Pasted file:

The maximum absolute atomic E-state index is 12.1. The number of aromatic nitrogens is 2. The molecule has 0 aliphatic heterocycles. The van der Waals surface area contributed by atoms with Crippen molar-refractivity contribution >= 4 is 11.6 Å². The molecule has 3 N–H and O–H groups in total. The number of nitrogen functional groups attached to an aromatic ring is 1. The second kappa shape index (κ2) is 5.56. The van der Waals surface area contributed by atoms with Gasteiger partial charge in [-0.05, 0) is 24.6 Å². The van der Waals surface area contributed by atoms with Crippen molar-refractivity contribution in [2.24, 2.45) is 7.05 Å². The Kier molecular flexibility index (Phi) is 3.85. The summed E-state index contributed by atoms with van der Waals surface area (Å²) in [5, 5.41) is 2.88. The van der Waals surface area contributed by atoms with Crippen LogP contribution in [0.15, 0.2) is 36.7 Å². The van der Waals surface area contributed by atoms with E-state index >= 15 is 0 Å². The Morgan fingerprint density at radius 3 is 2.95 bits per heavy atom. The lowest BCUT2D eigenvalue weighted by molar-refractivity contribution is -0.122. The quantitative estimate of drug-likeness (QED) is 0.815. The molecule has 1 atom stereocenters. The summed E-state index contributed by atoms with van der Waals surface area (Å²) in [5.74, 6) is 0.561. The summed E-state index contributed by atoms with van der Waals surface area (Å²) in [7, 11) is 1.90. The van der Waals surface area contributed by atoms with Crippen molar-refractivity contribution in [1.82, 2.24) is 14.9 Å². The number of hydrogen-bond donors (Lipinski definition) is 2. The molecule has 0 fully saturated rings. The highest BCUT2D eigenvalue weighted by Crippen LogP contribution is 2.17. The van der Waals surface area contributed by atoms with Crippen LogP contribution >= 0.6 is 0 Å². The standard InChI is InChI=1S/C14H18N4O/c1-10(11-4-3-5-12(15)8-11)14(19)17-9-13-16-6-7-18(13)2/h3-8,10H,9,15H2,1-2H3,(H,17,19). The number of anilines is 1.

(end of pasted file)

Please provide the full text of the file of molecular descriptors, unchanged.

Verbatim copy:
The maximum absolute atomic E-state index is 12.1. The number of aromatic nitrogens is 2. The molecule has 0 aliphatic heterocycles. The van der Waals surface area contributed by atoms with Crippen molar-refractivity contribution >= 4 is 11.6 Å². The molecule has 3 N–H and O–H groups in total. The number of nitrogen functional groups attached to an aromatic ring is 1. The second kappa shape index (κ2) is 5.56. The van der Waals surface area contributed by atoms with Gasteiger partial charge in [-0.05, 0) is 24.6 Å². The van der Waals surface area contributed by atoms with Crippen molar-refractivity contribution in [2.24, 2.45) is 7.05 Å². The Kier molecular flexibility index (Phi) is 3.85. The summed E-state index contributed by atoms with van der Waals surface area (Å²) in [5, 5.41) is 2.88. The van der Waals surface area contributed by atoms with Crippen LogP contribution in [0.15, 0.2) is 36.7 Å². The van der Waals surface area contributed by atoms with E-state index >= 15 is 0 Å². The Morgan fingerprint density at radius 3 is 2.95 bits per heavy atom. The lowest BCUT2D eigenvalue weighted by molar-refractivity contribution is -0.122. The quantitative estimate of drug-likeness (QED) is 0.815. The molecule has 1 atom stereocenters. The summed E-state index contributed by atoms with van der Waals surface area (Å²) in [5.74, 6) is 0.561. The summed E-state index contributed by atoms with van der Waals surface area (Å²) in [7, 11) is 1.90. The van der Waals surface area contributed by atoms with Crippen molar-refractivity contribution in [1.82, 2.24) is 14.9 Å². The number of hydrogen-bond donors (Lipinski definition) is 2. The molecule has 0 fully saturated rings. The highest BCUT2D eigenvalue weighted by Crippen LogP contribution is 2.17. The van der Waals surface area contributed by atoms with Crippen LogP contribution >= 0.6 is 0 Å². The standard InChI is InChI=1S/C14H18N4O/c1-10(11-4-3-5-12(15)8-11)14(19)17-9-13-16-6-7-18(13)2/h3-8,10H,9,15H2,1-2H3,(H,17,19). The number of anilines is 1.